Dreams are the most curious asides and soliloquies of the soul. When [we recollect our dreams], it is like meeting the ghost of [ourselves]. Dreams often surprise us into the strangest self-knowledge…Dreaming is the truest confessional, and often the sharpest penance. ~ Alexander Smith
- Do you “get” your dreams?
- Are your dreams “soliloquies of your soul?”
- Do you dream in technicolor?
- Are they filled with long, memorable story lines or brief snippets of scenes?
My dreams have always been a bit of a mystery to me.
But I do know this:
Whatever they are, however they come, dreams are important. They’re gateways to the subconscious.
It’s been said dreams are today’s answers to tomorrow’s questions. Vincent Van Gogh said, “I dream my painting and I paint my dream.”
Dreams define our nocturnal existence.
It’s not uncommon for Marsha and me to share our dreams in the morning. While Marsha’s reflection can take a few minutes, mine takes maybe 30 seconds.
Marsha is not afraid to visit her subconscious life. I am.
Fear keeps me from probing the meaning of my dreams because I’m afraid of what I might find.
As a child I was haunted by nightmares and often walked in my sleep looking for a way to escape whatever was frightening me. As a consequence my feelings about my dreams have been influenced by my childhood experiences.
I’ve been told dreams are a treasure trove of useful information about the self. Erich Fromm says, “A dream is a microscope through which we look at the hidden occurrences in our soul.” Carl Jung observes, “Who looks outside, dreams; who looks inside, awakes.”
So, Pat, what’s really to be afraid of? The studies suggest there’s nothing to fear. Indeed, dreaming during REM sleep performs a vital function. By helping to take the sting out of the turmoil of the day dreams help us reach closure to those very events.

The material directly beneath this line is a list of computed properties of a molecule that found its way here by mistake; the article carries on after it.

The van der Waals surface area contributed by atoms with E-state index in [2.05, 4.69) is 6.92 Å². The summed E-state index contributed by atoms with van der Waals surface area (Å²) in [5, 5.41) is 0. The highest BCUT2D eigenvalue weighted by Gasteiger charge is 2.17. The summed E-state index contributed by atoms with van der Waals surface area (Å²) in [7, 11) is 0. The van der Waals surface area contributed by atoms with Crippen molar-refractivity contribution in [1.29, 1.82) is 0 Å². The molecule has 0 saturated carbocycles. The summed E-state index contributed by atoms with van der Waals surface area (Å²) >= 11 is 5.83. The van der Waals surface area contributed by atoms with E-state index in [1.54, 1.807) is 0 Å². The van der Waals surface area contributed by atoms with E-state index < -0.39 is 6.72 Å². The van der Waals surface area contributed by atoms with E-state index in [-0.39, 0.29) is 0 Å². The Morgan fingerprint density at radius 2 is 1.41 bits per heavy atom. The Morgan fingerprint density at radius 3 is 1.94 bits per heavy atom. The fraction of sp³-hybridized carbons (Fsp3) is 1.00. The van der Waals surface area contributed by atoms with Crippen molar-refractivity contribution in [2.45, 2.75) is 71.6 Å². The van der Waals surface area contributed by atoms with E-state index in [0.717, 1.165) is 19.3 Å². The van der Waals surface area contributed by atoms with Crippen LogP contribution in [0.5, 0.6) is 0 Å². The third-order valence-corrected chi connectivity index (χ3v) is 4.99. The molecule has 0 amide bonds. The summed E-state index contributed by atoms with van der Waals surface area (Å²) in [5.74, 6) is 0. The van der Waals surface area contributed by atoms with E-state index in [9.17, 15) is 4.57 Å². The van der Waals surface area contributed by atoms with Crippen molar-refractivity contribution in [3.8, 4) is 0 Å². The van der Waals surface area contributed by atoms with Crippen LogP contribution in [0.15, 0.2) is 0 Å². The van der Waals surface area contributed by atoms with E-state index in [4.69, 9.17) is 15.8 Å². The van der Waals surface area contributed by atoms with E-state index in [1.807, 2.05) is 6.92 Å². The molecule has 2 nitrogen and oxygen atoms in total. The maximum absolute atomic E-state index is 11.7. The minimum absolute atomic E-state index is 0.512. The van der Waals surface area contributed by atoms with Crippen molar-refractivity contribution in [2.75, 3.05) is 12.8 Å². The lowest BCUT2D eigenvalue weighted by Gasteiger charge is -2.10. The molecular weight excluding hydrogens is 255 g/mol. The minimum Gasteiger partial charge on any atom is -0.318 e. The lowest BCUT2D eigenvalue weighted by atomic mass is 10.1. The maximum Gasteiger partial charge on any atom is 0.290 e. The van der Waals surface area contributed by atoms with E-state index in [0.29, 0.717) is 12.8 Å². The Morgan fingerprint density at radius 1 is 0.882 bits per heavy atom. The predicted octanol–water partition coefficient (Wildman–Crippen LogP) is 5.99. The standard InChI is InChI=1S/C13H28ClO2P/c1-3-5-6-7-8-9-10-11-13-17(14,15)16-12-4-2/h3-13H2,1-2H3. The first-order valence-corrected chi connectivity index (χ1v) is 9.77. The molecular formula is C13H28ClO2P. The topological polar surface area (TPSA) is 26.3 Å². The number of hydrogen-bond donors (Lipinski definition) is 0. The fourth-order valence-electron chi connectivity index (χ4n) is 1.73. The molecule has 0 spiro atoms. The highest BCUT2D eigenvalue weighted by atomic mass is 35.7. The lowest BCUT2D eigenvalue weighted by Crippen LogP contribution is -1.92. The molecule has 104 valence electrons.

All kinda like a nocturnal car wash for the spirit.
One study analyzed the topics of 10,000 dreams. The most common involved: physical aggression, interpersonal conflicts, feelings of helplessness and inability to escape from a difficult situation.
Yup — all stuff most of us wrangle with every day.
“It’s said that time heals all wounds, but research suggests that it is time spent in dream sleep that is what heals.” ~ Dr. Matthew Walker
Dreams are about healing, not hurting.
According to some scientists who study sleep, what’s happening when we’re dreaming is “emotional memory reactivation.” Doing so in a stress-free brain allows the brain to re-process upsetting memories in a safer, calmer environment.
Now, how cool is that!
There are clinical studies that prove dreams relieve stress.
In one study, healthy young adult participants were divided into two groups to watch a set of emotion-inducing images while inside an MRI scanner.
Twelve hours later, they were shown the same emotional images.
For half the participants, the two showings and the 12-hour break occurred within the same day, while for the other half the 12-hour break included a night of sleep.
Those who slept in between the two sessions reported a significant decrease in emotional charge they felt in response to seeing the images a second time, and a follow-up MRI scan supported their subjective reports.
In contrast, those who remained awake between the two sessions showed no such decrease in emotional reactivity over time.
So there you have it — dreaming has the potential to mend disturbing memories so we can learn from them and better manage the stresses of everyday life.
It’s no exaggeration to say dreams stand guard over our mental health.
But while I understand the importance of connecting the dots between my conscious and unconscious life, for me it ain’t easy. I find it really difficult because my dreams are so crazy weird. As I heard one dream specialist say, “Dreams say what they mean, but they don’t say it in daytime language.”
And understanding dream language takes some work. But as Freud reminds us, ”Dreams are often most profound when they seem the most crazy.”
So maybe my crazy dreams aren’t so crazy after all.
My takeaway is nothing conquers fear quite like knowledge, and dreams are a gateway to knowledge of the inner self. Which means that little boys can grow up — even when they’re old men.
“The interpretation of dreams is the royal road to a knowledge of the unconscious activities of the mind.” ~ Sigmund Freud
Just a thought…
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